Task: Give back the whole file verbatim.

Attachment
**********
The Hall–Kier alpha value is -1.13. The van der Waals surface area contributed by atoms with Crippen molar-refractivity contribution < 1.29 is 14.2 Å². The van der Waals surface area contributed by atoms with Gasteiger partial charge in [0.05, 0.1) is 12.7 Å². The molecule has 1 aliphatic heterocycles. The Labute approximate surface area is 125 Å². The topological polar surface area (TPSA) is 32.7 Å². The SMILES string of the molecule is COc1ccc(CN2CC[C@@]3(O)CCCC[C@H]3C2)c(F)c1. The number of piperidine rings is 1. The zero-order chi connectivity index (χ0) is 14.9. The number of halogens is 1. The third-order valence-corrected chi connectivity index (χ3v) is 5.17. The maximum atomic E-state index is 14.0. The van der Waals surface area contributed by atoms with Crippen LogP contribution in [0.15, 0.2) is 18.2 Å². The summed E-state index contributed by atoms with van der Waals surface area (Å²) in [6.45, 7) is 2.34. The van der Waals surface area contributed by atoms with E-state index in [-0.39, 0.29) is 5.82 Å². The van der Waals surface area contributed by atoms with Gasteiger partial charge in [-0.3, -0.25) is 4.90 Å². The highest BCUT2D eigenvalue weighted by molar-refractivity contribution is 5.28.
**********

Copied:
The Hall–Kier alpha value is -1.13. The van der Waals surface area contributed by atoms with Crippen molar-refractivity contribution < 1.29 is 14.2 Å². The van der Waals surface area contributed by atoms with Gasteiger partial charge in [0.05, 0.1) is 12.7 Å². The molecule has 1 aliphatic heterocycles. The Labute approximate surface area is 125 Å². The topological polar surface area (TPSA) is 32.7 Å². The SMILES string of the molecule is COc1ccc(CN2CC[C@@]3(O)CCCC[C@H]3C2)c(F)c1. The number of piperidine rings is 1. The zero-order chi connectivity index (χ0) is 14.9. The number of halogens is 1. The third-order valence-corrected chi connectivity index (χ3v) is 5.17. The maximum atomic E-state index is 14.0. The van der Waals surface area contributed by atoms with Crippen LogP contribution in [0.15, 0.2) is 18.2 Å². The summed E-state index contributed by atoms with van der Waals surface area (Å²) in [6.45, 7) is 2.34. The van der Waals surface area contributed by atoms with E-state index in [-0.39, 0.29) is 5.82 Å². The van der Waals surface area contributed by atoms with Gasteiger partial charge in [-0.3, -0.25) is 4.90 Å². The highest BCUT2D eigenvalue weighted by molar-refractivity contribution is 5.28.